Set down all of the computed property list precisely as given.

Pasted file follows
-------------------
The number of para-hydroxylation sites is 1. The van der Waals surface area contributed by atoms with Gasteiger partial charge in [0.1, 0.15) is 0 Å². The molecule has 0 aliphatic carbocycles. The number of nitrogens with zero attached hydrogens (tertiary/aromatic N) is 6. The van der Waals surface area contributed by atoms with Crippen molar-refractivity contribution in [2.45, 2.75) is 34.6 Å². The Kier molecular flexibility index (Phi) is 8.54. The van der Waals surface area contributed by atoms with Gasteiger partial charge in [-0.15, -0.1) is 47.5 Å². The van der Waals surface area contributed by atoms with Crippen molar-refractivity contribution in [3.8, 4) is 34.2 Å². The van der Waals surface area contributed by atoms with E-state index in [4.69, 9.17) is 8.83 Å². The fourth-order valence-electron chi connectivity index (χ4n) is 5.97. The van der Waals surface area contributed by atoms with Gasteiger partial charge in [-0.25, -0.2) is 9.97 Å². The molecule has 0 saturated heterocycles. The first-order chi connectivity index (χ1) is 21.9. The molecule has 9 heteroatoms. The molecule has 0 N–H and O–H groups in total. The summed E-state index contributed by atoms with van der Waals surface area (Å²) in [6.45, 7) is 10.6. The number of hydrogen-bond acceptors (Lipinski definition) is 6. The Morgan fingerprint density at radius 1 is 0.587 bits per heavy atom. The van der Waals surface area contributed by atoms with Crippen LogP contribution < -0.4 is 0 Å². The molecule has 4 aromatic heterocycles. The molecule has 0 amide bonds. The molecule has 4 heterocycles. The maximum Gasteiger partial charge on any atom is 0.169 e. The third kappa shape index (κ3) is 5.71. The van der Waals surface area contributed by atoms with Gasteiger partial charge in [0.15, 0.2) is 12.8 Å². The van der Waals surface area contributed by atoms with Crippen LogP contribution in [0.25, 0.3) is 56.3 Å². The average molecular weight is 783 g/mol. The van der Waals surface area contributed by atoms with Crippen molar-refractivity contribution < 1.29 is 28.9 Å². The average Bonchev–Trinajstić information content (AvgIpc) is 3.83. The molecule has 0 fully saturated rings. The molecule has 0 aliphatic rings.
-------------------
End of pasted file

The number of para-hydroxylation sites is 1. The van der Waals surface area contributed by atoms with Gasteiger partial charge in [0.1, 0.15) is 0 Å². The molecule has 0 aliphatic carbocycles. The number of nitrogens with zero attached hydrogens (tertiary/aromatic N) is 6. The van der Waals surface area contributed by atoms with Crippen molar-refractivity contribution in [2.45, 2.75) is 34.6 Å². The Kier molecular flexibility index (Phi) is 8.54. The van der Waals surface area contributed by atoms with Gasteiger partial charge in [-0.15, -0.1) is 47.5 Å². The van der Waals surface area contributed by atoms with Crippen molar-refractivity contribution in [3.8, 4) is 34.2 Å². The van der Waals surface area contributed by atoms with E-state index in [4.69, 9.17) is 8.83 Å². The fourth-order valence-electron chi connectivity index (χ4n) is 5.97. The van der Waals surface area contributed by atoms with Gasteiger partial charge in [-0.25, -0.2) is 9.97 Å². The molecule has 0 saturated heterocycles. The first-order chi connectivity index (χ1) is 21.9. The molecule has 9 heteroatoms. The molecule has 0 N–H and O–H groups in total. The summed E-state index contributed by atoms with van der Waals surface area (Å²) in [6.45, 7) is 10.6. The number of hydrogen-bond acceptors (Lipinski definition) is 6. The Morgan fingerprint density at radius 1 is 0.587 bits per heavy atom. The van der Waals surface area contributed by atoms with Crippen LogP contribution < -0.4 is 0 Å². The molecule has 4 aromatic heterocycles. The molecule has 0 amide bonds. The molecule has 4 heterocycles. The maximum Gasteiger partial charge on any atom is 0.169 e. The third kappa shape index (κ3) is 5.71. The van der Waals surface area contributed by atoms with Gasteiger partial charge in [0.15, 0.2) is 12.8 Å². The van der Waals surface area contributed by atoms with Crippen LogP contribution in [0.25, 0.3) is 56.3 Å². The average molecular weight is 783 g/mol. The van der Waals surface area contributed by atoms with Crippen molar-refractivity contribution < 1.29 is 28.9 Å². The average Bonchev–Trinajstić information content (AvgIpc) is 3.83. The molecule has 0 fully saturated rings. The molecule has 0 aliphatic rings.